Robotic Surgery in Obese Prostate Cancer Patients Reduces Blood Loss, Hospital Length

Robotic Surgery in Obese Prostate Cancer Patients Reduces Blood Loss, Hospital Length
Researchers at Loyola University Chicago Stritch School of Medicine found that robotic-assisted surgery to remove the prostate in obese prostate cancer patients reduces the length of hospital stays and lowers the risk of blood loss, compared to open prostatectomy. The findings were published in Current Urology in a study titled "Open Versus Robotic Radical Prostatectomy in Obese Men." Prostate cancer is the most common cancer in men in the United States. A large number of patients that develop the disease choose radical prostatectomy (removal of the prostate gland and surrounding tissue) for treatment. In the past decade, robotic-assisted prostatectomy has been shown to reduce blood loss, length of stay, and peri-operative complications, and its use has surpassed that of open surgery. Approximately 40 percent of adults in the U.S. are obese. For these patients, surgical interventions and perioperative care is often challenging because many exhibit obesity-related diseases, such as hypertension, diabetes, heart disease, and obstructive sleep apnea, that increase the risk of complications, blood transfusions, and prolonged hospital stays. To address whether robotic-assisted surgery could benefit obese patients, the research team, led by Gopal Gupta, M.D., an assistant professor in the Department of Urology at Stritch School of Medicine, examined records from the 2009-2010 Nationwide Inpatient Sample, which included data from hospitals in 44 states, and identified obese men with prostate cancer who underwent open or robotic-ass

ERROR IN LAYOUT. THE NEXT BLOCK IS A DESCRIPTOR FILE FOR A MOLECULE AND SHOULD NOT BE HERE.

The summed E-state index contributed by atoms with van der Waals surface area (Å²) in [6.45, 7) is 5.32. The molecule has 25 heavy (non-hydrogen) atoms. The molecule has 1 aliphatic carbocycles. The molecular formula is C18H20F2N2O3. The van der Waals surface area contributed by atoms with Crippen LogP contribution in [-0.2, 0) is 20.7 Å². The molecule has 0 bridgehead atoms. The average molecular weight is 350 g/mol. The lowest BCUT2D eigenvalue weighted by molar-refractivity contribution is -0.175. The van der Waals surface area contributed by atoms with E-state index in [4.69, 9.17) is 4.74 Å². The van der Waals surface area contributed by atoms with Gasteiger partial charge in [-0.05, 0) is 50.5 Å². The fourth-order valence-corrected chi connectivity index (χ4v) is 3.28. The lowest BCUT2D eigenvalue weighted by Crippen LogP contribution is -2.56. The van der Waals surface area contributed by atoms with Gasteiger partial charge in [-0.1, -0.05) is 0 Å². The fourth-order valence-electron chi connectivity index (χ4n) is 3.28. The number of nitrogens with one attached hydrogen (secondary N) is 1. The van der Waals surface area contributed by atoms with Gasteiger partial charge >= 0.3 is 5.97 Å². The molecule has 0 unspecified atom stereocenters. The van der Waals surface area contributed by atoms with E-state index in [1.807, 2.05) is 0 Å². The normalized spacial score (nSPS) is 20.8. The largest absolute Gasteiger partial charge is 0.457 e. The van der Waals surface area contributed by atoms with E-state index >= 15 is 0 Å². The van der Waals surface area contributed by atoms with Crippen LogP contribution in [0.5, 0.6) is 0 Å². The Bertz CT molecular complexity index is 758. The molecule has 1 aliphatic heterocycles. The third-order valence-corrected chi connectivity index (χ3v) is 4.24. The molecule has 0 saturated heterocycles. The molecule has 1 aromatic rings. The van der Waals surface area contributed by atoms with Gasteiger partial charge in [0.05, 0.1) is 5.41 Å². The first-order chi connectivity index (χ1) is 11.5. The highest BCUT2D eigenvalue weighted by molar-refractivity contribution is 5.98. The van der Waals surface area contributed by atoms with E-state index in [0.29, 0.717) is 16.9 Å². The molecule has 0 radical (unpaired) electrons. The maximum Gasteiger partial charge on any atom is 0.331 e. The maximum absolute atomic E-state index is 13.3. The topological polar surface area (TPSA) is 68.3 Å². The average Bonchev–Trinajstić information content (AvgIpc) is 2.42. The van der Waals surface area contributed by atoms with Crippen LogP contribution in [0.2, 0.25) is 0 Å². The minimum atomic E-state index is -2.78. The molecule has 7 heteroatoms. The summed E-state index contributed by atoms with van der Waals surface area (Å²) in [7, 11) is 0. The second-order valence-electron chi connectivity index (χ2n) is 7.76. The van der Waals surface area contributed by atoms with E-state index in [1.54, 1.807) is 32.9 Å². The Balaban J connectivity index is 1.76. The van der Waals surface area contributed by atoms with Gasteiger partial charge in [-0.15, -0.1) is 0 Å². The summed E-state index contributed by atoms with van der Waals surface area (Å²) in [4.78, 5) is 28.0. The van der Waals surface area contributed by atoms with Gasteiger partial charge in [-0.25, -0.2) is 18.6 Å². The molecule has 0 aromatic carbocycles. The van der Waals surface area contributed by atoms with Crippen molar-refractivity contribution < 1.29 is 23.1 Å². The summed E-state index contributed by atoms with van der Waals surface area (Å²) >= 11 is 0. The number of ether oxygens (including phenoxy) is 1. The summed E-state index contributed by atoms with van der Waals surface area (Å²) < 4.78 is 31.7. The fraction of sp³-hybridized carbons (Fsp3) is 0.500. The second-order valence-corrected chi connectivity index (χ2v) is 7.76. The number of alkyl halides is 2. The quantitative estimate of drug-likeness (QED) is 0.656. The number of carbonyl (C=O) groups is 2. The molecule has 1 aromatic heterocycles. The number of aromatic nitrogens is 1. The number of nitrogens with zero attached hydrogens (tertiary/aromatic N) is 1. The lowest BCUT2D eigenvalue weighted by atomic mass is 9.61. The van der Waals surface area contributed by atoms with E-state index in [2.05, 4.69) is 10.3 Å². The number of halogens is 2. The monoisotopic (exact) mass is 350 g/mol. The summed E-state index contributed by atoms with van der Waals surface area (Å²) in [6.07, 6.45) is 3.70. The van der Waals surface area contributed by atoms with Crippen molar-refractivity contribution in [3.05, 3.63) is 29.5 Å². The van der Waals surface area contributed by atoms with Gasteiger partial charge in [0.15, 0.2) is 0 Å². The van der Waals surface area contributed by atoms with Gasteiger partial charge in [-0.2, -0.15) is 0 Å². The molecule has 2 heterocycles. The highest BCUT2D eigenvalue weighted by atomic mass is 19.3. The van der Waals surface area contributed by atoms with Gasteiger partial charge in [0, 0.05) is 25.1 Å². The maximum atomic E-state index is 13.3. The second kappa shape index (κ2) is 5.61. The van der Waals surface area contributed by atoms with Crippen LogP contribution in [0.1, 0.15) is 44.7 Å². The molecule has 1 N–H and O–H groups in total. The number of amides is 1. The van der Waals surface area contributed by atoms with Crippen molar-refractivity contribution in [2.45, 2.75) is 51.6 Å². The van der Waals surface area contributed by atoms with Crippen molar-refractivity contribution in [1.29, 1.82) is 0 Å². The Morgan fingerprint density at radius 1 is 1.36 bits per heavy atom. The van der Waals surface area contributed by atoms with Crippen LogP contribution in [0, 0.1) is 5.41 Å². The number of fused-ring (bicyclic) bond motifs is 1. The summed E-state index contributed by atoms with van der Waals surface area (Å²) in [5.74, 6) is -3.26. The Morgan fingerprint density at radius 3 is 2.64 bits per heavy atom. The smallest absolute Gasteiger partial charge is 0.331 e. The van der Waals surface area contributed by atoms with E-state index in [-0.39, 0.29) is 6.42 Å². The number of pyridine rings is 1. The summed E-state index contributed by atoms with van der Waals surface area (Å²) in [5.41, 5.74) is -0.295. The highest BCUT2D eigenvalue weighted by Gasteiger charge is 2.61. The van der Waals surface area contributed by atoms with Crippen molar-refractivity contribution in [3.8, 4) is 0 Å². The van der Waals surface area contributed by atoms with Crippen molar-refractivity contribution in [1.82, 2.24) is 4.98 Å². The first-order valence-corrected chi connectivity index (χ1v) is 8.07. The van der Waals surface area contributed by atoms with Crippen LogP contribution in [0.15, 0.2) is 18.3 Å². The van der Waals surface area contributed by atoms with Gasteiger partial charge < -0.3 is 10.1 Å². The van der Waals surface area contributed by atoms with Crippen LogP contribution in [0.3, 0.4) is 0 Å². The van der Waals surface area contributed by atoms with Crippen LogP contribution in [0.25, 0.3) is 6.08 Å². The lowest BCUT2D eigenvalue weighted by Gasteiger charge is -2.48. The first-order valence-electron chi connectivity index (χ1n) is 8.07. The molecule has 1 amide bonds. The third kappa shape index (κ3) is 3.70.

Subscribe or to access all post and page content.

Leave a Comment

Your email address will not be published. Required fields are marked *